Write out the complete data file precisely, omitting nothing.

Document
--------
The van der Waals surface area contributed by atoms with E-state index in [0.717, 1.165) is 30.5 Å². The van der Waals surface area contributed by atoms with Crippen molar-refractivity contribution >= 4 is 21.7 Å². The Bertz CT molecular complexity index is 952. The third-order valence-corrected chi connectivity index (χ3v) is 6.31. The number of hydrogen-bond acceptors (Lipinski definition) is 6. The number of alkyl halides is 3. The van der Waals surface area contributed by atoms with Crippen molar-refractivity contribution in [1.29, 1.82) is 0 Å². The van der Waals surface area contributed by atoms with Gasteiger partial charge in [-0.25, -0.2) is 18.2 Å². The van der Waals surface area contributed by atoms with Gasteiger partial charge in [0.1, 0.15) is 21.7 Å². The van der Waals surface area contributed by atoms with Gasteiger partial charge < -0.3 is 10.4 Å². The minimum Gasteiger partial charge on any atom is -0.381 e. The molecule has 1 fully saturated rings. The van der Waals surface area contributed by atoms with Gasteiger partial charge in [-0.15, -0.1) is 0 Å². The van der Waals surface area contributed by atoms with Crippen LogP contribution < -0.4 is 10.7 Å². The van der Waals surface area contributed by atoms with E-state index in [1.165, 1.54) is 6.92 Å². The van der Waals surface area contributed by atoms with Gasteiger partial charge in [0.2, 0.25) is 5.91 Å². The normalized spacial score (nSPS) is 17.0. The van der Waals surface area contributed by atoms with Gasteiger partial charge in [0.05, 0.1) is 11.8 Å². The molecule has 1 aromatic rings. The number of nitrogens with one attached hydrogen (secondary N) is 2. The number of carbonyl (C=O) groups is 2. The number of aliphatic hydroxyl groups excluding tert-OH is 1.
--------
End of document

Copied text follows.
The van der Waals surface area contributed by atoms with E-state index in [0.717, 1.165) is 30.5 Å². The van der Waals surface area contributed by atoms with Crippen molar-refractivity contribution >= 4 is 21.7 Å². The Bertz CT molecular complexity index is 952. The third-order valence-corrected chi connectivity index (χ3v) is 6.31. The number of hydrogen-bond acceptors (Lipinski definition) is 6. The number of alkyl halides is 3. The van der Waals surface area contributed by atoms with Crippen molar-refractivity contribution in [1.29, 1.82) is 0 Å². The van der Waals surface area contributed by atoms with Gasteiger partial charge in [-0.25, -0.2) is 18.2 Å². The van der Waals surface area contributed by atoms with Gasteiger partial charge in [0.1, 0.15) is 21.7 Å². The van der Waals surface area contributed by atoms with Gasteiger partial charge < -0.3 is 10.4 Å². The minimum Gasteiger partial charge on any atom is -0.381 e. The molecule has 1 fully saturated rings. The van der Waals surface area contributed by atoms with Gasteiger partial charge in [-0.15, -0.1) is 0 Å². The van der Waals surface area contributed by atoms with Crippen LogP contribution < -0.4 is 10.7 Å². The van der Waals surface area contributed by atoms with E-state index in [1.165, 1.54) is 6.92 Å². The van der Waals surface area contributed by atoms with Gasteiger partial charge in [0.2, 0.25) is 5.91 Å². The normalized spacial score (nSPS) is 17.0. The van der Waals surface area contributed by atoms with Gasteiger partial charge in [0.05, 0.1) is 11.8 Å². The molecule has 1 aromatic rings. The number of nitrogens with one attached hydrogen (secondary N) is 2. The number of carbonyl (C=O) groups is 2. The number of aliphatic hydroxyl groups excluding tert-OH is 1.